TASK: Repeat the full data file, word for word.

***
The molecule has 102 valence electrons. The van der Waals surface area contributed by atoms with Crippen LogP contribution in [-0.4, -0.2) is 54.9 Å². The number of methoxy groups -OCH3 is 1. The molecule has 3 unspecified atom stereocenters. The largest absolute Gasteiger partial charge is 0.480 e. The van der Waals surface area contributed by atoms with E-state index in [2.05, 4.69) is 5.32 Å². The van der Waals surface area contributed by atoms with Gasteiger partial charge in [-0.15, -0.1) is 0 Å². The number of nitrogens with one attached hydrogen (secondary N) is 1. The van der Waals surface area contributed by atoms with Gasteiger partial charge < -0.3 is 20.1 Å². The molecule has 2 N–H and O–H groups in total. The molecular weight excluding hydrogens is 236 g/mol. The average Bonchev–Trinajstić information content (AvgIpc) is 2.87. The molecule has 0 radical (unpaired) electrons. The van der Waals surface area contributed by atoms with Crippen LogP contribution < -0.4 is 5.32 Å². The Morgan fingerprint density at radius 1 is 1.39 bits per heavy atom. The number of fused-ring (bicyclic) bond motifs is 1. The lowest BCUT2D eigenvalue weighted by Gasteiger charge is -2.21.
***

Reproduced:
The molecule has 102 valence electrons. The van der Waals surface area contributed by atoms with Crippen LogP contribution in [-0.4, -0.2) is 54.9 Å². The number of methoxy groups -OCH3 is 1. The molecule has 3 unspecified atom stereocenters. The largest absolute Gasteiger partial charge is 0.480 e. The van der Waals surface area contributed by atoms with E-state index in [2.05, 4.69) is 5.32 Å². The van der Waals surface area contributed by atoms with Gasteiger partial charge in [-0.15, -0.1) is 0 Å². The number of nitrogens with one attached hydrogen (secondary N) is 1. The van der Waals surface area contributed by atoms with Gasteiger partial charge < -0.3 is 20.1 Å². The molecule has 2 N–H and O–H groups in total. The molecular weight excluding hydrogens is 236 g/mol. The average Bonchev–Trinajstić information content (AvgIpc) is 2.87. The molecule has 0 radical (unpaired) electrons. The van der Waals surface area contributed by atoms with Crippen LogP contribution < -0.4 is 5.32 Å². The Morgan fingerprint density at radius 1 is 1.39 bits per heavy atom. The number of fused-ring (bicyclic) bond motifs is 1. The lowest BCUT2D eigenvalue weighted by Gasteiger charge is -2.21.